American Sign Language/Introduction
For a long time, up until about the 1960s, those who were deaf were taught to speechread, often being banned from using visual language in residential schools. Signed languages were not seen as proper languages; it was thought they were highly iconic systems of gesture or mime.
However, that is not the case. Beginning with the work of William Stokoe in the 1960s, it was discovered that signed languages (in this case, American Sign Language) has properties corresponding to those of spoken language. Both spoken and signed languages have
- In spoken languages, this refers to the smallest units of meaningful sound, and their characteristics. In signed languages, it refers to the smallest units of meaningful sign, and their characteristics.
- The smallest units of meaning. The word "dog" is one morpheme (it cannot be subdivided into smaller units of meaning) but three phonemes (
- The meaning imparted by the arbitrary symbols of language.
- The rules for combining morphemes into correctly-formed sentences.
- The social rules for using language. For example, it is often considered taboo to curse in the presence of females.
Recent research has revealed more of ASL's complexity, confirming time and again that it is a natural language.
So, American Sign Language is a true language, just like any of the spoken languages you are familiar with. However, contrary to popular belief, sign language is not international. Wherever communities of deaf people exist, sign languages develop. Before ASL was recognized as a real language, deaf students were often sent to residential schools where they were banned from using signed languages. Nevertheless, children would create their own sign languages with arbitrary symbols, rich grammar. Similarly, there are many examples of families creating their own sign language to communicate with deaf children. Finally, the case of Martha's Vineyard Sign Language is a well known example of a signed language spontaneously developing out of need.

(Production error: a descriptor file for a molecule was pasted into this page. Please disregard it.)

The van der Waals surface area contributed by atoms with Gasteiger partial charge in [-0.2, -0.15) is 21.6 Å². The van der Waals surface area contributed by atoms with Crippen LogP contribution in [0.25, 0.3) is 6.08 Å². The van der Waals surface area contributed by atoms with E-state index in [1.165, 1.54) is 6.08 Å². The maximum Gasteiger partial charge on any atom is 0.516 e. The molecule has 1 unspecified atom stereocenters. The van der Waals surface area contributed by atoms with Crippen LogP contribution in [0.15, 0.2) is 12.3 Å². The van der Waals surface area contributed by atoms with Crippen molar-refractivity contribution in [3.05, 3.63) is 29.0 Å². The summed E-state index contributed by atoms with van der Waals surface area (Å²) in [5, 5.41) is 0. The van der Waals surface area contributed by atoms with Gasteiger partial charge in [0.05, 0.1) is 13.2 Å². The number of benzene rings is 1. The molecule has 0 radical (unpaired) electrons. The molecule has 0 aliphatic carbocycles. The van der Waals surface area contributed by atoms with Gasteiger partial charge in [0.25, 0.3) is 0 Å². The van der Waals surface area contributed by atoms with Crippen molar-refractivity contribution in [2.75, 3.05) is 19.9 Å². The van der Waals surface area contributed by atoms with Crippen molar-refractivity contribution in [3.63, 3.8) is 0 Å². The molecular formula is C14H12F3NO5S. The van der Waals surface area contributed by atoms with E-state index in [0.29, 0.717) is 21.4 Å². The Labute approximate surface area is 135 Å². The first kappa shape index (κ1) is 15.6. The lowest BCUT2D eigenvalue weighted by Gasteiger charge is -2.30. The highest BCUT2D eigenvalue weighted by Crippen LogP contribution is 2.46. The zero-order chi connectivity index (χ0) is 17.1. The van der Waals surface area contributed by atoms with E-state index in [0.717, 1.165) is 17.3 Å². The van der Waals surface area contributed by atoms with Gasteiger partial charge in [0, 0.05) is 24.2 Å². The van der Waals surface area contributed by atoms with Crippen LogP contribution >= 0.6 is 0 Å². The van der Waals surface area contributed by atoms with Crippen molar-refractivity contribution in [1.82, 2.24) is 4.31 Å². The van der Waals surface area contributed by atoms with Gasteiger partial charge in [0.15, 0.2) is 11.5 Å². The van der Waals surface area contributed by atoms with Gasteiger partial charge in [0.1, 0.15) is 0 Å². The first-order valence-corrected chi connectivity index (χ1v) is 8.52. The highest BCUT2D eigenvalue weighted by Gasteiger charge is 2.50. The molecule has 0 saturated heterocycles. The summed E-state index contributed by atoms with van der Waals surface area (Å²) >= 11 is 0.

As with spoken languages, signed languages vary from country to country, and are not based on the spoken language in the country of origin. Like spoken languages, they developed over long periods of time, and are constantly changing. They continue to do so today.
American Sign Language is the dominant sign language in the United States, Canada and parts of Mexico, as well as smaller populations throughout the rest of the world - however it is not universal. Even in other English-speaking countries like Britain, ASL is not used. In Britain, BSL (British Sign Language) is used, and is unintelligible to ASL signers and vice versa. ASL is more closely related to LSF (Langue des Signes Française) for historical reasons.
American Sign Language is usually abbreviated ASL (it is rarely referred to as Ameslan as well). As with other sign languages, its grammar and syntax are separate and distinct from the spoken language(s) spoken in its area of influence. Its origins have been traced to the turn of the 19th Century and include French Sign Language and the sign language of the residents of Martha's Vineyard. Since there is no commonly-used written form of ASL, there may be other underdocumented influences on the language.
Although it often seems as though the signs are meaningful of themselves, in fact they are as arbitrary as words in spoken language. For example, hearing children often make the mistake of using "you" to refer to themselves, since others refer to them as "you." Children who acquire the sign
YOU (pointing at one's interlocutor) make similar mistakes - they will point at others to mean themselves, indicating that even something as seemingly explicit as pointing is an arbitrary sign in ASL, like words in a spoken language.